Albert-Ludwigs-Universität Freiburg
Iowa State University

Isolation of the new recessive mutant lrt1 deficient in lateral root development
--Hochholdinger, F; Schnable, P; Feix, G

The root system of maize consists of embryogenic primary- and seminal lateral, and postembryonic crown- and brace roots. All of these root types form lateral roots from the pericycle cell layer. A mutant deficient in the formation of lateral roots (designated lrt1 for lateral-rootless1) has been identified in a seedling screen of segregating M2 families derived from an EMS mutagenized B73 population (established in 1994 in Ames). This recessive mutant is completely deficient in lateral root formation on early forming roots as evident from the comparison of 14-day-old wild-type and mutant seedlings shown in the figure. Mutant plants grow slower and are of smaller size than corresponding wild-type plants, but are, however, still fertile. Histological analysis of sections from 14-days-old primary roots of wild-type and mutant plants revealed that, in contrast to the large number of lateral roots already formed at that stage in wild-type plants, only a few lateral root primordia had formed in the primary root of mutant plants. Further, in mutant seedlings none of these primordia had grown out to form lateral roots. An equal number of such rudimentary primordia were also found in the primary root of 14-day-old wild-type plants. Hence, the relationship between these rudimentary primordia and the lrt1 gene remains to be elucidated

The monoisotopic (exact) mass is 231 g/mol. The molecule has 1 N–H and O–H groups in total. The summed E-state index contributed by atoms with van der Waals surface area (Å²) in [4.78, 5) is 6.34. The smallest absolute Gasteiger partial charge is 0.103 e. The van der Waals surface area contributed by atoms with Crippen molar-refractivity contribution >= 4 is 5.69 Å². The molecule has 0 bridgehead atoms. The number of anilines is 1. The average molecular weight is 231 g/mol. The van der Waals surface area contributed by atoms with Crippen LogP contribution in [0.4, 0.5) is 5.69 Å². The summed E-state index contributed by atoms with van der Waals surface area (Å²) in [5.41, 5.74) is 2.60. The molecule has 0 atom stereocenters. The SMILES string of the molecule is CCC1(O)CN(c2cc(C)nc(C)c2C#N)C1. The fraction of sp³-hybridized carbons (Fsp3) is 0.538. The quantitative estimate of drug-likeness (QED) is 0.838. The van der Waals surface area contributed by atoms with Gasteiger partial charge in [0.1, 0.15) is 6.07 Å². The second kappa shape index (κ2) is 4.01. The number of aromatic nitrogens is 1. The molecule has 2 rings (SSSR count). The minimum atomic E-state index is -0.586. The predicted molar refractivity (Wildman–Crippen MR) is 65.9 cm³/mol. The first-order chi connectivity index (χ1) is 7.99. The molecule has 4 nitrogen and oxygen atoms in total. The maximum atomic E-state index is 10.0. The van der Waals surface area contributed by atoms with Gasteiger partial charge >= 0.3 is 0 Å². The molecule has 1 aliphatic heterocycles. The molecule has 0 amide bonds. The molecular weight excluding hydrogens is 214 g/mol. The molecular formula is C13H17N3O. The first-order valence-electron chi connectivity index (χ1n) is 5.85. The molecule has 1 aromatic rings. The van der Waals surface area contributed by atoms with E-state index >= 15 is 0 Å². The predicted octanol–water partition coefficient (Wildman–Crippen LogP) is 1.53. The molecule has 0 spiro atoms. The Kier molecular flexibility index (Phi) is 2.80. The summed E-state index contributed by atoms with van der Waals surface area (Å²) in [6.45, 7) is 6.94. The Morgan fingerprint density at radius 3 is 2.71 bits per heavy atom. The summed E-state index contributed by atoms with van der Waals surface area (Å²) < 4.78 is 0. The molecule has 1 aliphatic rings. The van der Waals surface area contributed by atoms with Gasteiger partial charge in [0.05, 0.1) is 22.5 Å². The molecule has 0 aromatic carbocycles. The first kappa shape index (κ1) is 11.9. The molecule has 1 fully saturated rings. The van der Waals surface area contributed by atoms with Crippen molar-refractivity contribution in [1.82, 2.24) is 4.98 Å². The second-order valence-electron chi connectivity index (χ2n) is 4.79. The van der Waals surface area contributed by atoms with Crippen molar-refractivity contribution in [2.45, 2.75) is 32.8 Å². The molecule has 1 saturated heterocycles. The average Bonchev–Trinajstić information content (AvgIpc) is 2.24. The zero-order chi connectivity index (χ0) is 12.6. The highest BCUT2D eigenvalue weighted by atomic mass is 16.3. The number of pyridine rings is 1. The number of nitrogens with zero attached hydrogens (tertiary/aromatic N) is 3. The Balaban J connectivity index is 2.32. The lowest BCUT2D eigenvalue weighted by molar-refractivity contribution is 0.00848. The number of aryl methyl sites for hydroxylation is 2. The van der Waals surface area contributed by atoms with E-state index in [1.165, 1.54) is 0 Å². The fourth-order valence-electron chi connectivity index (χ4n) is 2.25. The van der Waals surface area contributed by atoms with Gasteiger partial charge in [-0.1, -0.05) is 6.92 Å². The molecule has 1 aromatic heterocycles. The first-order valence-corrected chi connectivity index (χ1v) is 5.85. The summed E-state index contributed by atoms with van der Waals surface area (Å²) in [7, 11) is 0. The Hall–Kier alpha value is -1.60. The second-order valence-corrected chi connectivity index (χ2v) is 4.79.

Further characterization of this new mutant, including investigations at later stages of development and hormone action studies, are in progress.

Figure. The root system of two 14 day old wt plants (left) in comparison to two lrt1 plants (right), lacking lateral roots.

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